To remain above Bethlehem, the star must orbit the Earth, no matter how far away it is. The nearest star to us is over 4 light years away. That means if it orbits the Earth every 24 hours, it must travel about 25 light years, or about 1 light year per hour. This corresponds to a speed of 8,750 times the speed of light. This pretty much rules out the star being a star as we understand it. Looking at this from another perspective, if the object travels at the speed of light, it would have to be within our solar system at about the same distance from us as the planet Uranus. Uranus presently travels at about 15,000 miles per hour, whereas the speed of light is 186000 miles per second. The fact is, there is no orbit of any sort that would keep an object over Bethlehem.
One last scientific point has to do with the conditions necessary to tell when an object is over a house. To tell if a star is over a house 100 ft away from your location, you must be able to discern the angle of the star measured relative to the vertical. Unfortunately, this angular difference is about 400 times below what the human eye can detect. The eye can detect an angular difference of about 1 minute of arc (one 60th of a degree). This means that if a house is 100 feet away from you, an object over the house must be at an altitude of less than 65 miles before you could even hope to detect that it was over the house and not over you. In reality, it probably must be 10 times or more lower, say less than 5 miles up, for you to look up and tell the difference. This means the object must be in the Earth’s atmosphere.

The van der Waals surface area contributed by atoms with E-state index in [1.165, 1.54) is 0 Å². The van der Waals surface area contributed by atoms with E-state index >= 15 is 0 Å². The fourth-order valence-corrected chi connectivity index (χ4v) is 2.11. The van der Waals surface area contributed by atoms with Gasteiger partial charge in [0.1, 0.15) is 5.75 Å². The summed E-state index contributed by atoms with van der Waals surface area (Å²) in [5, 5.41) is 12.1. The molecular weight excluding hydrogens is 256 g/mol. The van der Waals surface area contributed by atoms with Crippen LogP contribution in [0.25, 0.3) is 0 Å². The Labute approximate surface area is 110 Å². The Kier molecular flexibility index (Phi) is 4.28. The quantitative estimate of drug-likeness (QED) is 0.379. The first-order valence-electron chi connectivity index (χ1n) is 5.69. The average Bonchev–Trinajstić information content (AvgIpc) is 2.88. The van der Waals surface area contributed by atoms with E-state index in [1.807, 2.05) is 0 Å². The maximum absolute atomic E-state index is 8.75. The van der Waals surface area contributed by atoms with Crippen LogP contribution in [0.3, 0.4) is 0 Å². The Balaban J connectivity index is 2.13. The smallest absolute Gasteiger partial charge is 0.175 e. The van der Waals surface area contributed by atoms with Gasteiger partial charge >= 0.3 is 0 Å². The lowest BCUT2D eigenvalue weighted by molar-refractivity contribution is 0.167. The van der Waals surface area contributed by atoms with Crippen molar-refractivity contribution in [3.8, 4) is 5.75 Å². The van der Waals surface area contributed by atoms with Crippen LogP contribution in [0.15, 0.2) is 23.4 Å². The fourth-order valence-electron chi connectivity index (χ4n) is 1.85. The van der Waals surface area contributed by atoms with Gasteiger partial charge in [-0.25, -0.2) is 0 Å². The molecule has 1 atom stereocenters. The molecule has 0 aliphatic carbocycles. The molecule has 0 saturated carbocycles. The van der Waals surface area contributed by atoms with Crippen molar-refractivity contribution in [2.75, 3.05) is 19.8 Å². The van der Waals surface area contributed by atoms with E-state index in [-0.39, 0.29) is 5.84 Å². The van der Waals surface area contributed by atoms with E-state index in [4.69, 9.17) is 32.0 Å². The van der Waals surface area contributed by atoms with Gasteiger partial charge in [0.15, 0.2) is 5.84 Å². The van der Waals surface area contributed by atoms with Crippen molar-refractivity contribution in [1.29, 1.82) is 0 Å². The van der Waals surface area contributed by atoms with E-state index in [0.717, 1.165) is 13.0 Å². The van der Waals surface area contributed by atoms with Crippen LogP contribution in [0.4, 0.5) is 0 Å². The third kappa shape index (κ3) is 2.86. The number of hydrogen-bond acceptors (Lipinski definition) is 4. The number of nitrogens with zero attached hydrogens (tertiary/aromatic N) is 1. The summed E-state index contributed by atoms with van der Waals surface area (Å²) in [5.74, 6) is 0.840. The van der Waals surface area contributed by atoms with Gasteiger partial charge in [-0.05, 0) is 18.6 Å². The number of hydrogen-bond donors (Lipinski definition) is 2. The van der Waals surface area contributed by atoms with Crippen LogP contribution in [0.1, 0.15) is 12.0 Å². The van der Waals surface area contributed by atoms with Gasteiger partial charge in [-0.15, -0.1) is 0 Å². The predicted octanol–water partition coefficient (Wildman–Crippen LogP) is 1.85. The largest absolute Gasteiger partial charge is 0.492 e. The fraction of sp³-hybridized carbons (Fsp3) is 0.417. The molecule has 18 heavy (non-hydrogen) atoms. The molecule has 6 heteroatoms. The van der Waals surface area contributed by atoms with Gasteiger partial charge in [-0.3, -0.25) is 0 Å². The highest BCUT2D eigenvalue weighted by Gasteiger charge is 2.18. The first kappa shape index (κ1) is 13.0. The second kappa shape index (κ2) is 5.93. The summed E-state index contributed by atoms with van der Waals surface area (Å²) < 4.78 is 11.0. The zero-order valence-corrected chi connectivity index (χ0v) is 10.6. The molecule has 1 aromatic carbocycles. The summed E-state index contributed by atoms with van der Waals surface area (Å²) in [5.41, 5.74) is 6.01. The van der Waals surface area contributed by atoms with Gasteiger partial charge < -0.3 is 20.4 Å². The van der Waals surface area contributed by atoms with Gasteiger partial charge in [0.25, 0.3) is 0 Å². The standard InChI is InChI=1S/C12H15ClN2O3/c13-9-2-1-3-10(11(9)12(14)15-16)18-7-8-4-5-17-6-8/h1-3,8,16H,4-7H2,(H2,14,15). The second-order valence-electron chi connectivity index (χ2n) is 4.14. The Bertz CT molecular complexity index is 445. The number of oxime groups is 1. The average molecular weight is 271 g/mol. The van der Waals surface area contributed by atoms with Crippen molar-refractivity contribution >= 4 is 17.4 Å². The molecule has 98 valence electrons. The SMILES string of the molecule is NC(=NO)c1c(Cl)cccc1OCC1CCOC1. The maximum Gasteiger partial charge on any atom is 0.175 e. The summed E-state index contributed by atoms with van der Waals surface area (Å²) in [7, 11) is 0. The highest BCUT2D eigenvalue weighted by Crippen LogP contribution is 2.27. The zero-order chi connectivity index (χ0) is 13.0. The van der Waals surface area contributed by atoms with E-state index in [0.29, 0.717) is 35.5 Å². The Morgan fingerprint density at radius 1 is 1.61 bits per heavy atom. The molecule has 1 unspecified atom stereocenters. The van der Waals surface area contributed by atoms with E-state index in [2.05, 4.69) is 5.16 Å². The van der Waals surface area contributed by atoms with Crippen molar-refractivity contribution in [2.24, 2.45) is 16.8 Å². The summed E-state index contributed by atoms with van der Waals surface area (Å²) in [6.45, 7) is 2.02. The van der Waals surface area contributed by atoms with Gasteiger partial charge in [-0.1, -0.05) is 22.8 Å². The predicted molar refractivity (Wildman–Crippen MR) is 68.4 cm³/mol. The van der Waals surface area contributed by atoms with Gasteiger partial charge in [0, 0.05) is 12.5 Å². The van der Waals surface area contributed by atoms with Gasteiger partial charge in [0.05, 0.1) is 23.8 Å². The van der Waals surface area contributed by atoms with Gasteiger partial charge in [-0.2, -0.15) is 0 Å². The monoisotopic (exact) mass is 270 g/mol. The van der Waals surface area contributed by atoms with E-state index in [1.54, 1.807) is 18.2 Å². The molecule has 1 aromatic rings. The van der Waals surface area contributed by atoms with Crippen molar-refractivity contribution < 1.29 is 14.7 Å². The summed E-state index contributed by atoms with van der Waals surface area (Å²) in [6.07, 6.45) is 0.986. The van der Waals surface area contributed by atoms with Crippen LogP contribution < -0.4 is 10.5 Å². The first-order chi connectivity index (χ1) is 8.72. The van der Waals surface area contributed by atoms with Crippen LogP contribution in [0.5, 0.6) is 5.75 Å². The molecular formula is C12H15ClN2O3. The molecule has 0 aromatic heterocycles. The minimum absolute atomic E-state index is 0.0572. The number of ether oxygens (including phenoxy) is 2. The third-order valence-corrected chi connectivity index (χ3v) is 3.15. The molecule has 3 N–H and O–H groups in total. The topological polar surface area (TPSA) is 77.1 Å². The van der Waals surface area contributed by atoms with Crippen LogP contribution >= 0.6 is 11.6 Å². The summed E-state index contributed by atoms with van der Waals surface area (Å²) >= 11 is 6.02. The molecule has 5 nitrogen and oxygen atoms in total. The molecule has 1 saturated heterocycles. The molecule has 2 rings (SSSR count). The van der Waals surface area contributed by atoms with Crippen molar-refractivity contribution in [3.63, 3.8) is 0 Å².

So what options are there. Some have suggested that the star was in fact the Shekina Glory cloud that led the wise men, just as it led the Israelites out of Egypt. This is a plausible option. But as I noted earlier, we still have the question of how the wise men knew the star had to do with the birth of a King of the Jews. Looking back through the accounts of Jesus birth, it is noteworthy that Angels appeared to Elizabeth, Mary, Joseph (multiple times), and to the shepherds. Angels can shine brightly, and they are messengers. I suggest that the star was in fact an Angel. Angel’s appeared to many others. They are messengers. They could appear as bright lights. They are not constrained by the laws of gravity. They could have communicated to the wise men. But most of all, it seems only reasonable that angels were in charge of all the PR, including the wise men. This would account for all the loose ends.
In the end, we will have to ask the Lord for the details when we see Him. He certainly could have orchestrated these events any way he wanted to. My observations may be entirely wrong. So I offer them as just another opinion, one based upon the belief that faith and science ultimately are in accord with each other.